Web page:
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Thread: Corset

  1. #11
    I've been using one iteration or another of this type Lumbosacral support fitted by an orthotist for over 35 years. Medicare (and many private insurance companies) will not pay for the "drugstore" velcro and elastic type binders. Supports like these (pictured below) aren't easy to find and my favorite one, also manufactured by Freeman, has been discontinued. Here is a picture of the one I am currently using and referenced above, Post 9. These supports come in sizes and lengths based on body measurements taken by a fitter.
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  2. #12
    Senior Member brian's Avatar
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    Quote Originally Posted by gjnl View Post
    Really!?!? This is not helpful!
    Yes, really.

    Quote Originally Posted by alan View Post
    Thank you. May give them a try.
    Not helpful, you say?

    Listen, I know this country was founded by puritans and lots of religions still preach that sex and desire = shame, but it's an industry that is poised to help when it comes to this particular need.

    There's tons of off the rack corsets at women's lingerie shops and BDSM leather shops.
    Cross-dressing, while not huge, is a real thing and shops are probably used to men inquiring. I have a friend who used to work at Victoria's Secret and she said it wasn't unusual for men to come in and try things on.
    It's not uncommon for transgender women (formerly men) to buy corsets to give them a more feminine shape.

    A custom corset will be very expensive, but the materials and craftsmanship means it will probably last a decade, if not longer.
    Off the rack will probably suffice, but be sure to go in and try it on. Gotta make sure it fits and gives you the support in places you need it.


    This club in DC should absolutely know who you can talk to about where to get a corset, if you're willing to hop on the train:
    http://www.the-crucible.com/front.htm

  3. #13
    I just don't think the kind of "corsets" pictured in your two links are the kind of corsets, binders, or Lumbosacral supports that Alan was thinking about when he said his previous corset "helped my balance and help me sit straighter." I don't have anything against transgender and cross dressing, I just don't think your suggestions were appropriate to what Alan is looking for, a medical corset or better described as a support or binder. If I am wrong Alan?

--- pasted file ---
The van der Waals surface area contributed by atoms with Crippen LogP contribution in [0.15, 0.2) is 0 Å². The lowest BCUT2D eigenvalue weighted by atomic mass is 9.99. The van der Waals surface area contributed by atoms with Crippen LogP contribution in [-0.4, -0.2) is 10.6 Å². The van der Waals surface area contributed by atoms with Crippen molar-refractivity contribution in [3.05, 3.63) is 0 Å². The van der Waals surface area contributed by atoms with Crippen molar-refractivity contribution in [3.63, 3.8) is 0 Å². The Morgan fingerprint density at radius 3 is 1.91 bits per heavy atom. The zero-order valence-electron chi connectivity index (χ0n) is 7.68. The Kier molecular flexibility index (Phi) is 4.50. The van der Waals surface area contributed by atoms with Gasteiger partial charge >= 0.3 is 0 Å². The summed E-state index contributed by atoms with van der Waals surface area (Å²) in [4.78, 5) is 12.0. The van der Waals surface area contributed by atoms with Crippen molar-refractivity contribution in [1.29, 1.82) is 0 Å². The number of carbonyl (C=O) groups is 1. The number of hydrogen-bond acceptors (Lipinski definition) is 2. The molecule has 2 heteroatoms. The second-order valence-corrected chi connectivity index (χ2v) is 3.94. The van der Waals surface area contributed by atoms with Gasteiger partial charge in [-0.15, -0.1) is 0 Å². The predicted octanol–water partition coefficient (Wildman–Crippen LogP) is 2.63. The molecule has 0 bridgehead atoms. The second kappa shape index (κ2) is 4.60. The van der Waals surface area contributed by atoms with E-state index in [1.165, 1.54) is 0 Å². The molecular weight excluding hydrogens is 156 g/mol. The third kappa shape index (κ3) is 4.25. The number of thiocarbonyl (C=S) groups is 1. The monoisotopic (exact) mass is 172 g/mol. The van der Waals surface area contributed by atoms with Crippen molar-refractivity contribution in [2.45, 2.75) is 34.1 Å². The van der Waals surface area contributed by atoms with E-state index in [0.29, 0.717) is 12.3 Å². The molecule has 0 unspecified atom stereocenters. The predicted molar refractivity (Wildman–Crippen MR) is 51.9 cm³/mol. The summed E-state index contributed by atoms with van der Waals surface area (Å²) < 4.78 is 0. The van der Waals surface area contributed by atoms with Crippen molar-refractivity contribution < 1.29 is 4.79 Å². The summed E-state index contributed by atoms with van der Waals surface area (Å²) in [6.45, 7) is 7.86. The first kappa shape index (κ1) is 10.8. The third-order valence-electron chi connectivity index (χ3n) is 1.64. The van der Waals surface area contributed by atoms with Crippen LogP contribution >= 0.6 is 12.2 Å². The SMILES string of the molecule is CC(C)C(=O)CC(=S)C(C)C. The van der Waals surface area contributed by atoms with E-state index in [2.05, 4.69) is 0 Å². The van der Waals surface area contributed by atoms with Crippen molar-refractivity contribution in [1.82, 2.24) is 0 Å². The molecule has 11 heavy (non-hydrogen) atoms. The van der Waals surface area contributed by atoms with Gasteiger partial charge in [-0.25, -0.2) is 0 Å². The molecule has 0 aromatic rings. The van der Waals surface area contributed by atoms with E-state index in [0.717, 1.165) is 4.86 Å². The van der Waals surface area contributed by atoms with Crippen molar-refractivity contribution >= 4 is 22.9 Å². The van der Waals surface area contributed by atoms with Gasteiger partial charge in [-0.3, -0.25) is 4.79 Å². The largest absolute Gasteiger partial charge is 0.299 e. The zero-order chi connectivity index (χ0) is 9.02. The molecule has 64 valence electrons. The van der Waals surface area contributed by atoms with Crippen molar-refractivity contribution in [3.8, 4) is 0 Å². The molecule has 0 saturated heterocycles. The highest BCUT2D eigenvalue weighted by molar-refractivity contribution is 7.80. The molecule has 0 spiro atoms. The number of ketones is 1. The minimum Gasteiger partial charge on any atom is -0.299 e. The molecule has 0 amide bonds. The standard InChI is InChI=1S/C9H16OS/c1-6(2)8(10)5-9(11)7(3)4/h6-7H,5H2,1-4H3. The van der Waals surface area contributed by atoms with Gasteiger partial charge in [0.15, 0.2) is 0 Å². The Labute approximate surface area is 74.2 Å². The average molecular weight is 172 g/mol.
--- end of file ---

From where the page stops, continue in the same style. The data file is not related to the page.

And Brian, if you are writing tongue in cheek, it's hard to see someone's eyes twinkle jokingly, on the written page.

  4. #14
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    I have taken to wearing a fairly conventional abdominal binder (4-panel so it goes from my hips to sternum) but I wear it over a "shapewear" shirt (basically like a sports bra but a full tank top all the way down to the hips). This prevents any rub at the edges of the binder or from the velcro on the binder.
    T3 complete since Sept 2015.

  5. #15
    Quote Originally Posted by Mize View Post
    I have taken to wearing a fairly conventional abdominal binder (4-panel so it goes from my hips to sternum) but I wear it over a "shapewear" shirt (basically like a sports bra but a full tank top all the way down to the hips). This prevents any rub at the edges of the binder or from the velcro on the binder.
    I wear my lumbosacral support over a men's undershirt. It not only cuts down on chaffing of the garment, it also helps to keep the support cleaner.

  6. #16
    Senior Member alan's Avatar
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    My old courses were simple things. They just had six straps across the front, and covered most of my torso. They gave me some balance, and kept me from tipping forward.
    Alan

    Proofread carefully to see if you any words out.

  7. #17
    Quote Originally Posted by alan View Post
    My old courses were simple things. They just had six straps across the front, and covered most of my torso. They gave me some balance, and kept me from tipping forward.
    The ones I wore for years were much like you describe, pretty simple. But, Freeman discontinued them, and the Freeman pictured above is the best that I and an orthotist have been able to find in a few years.

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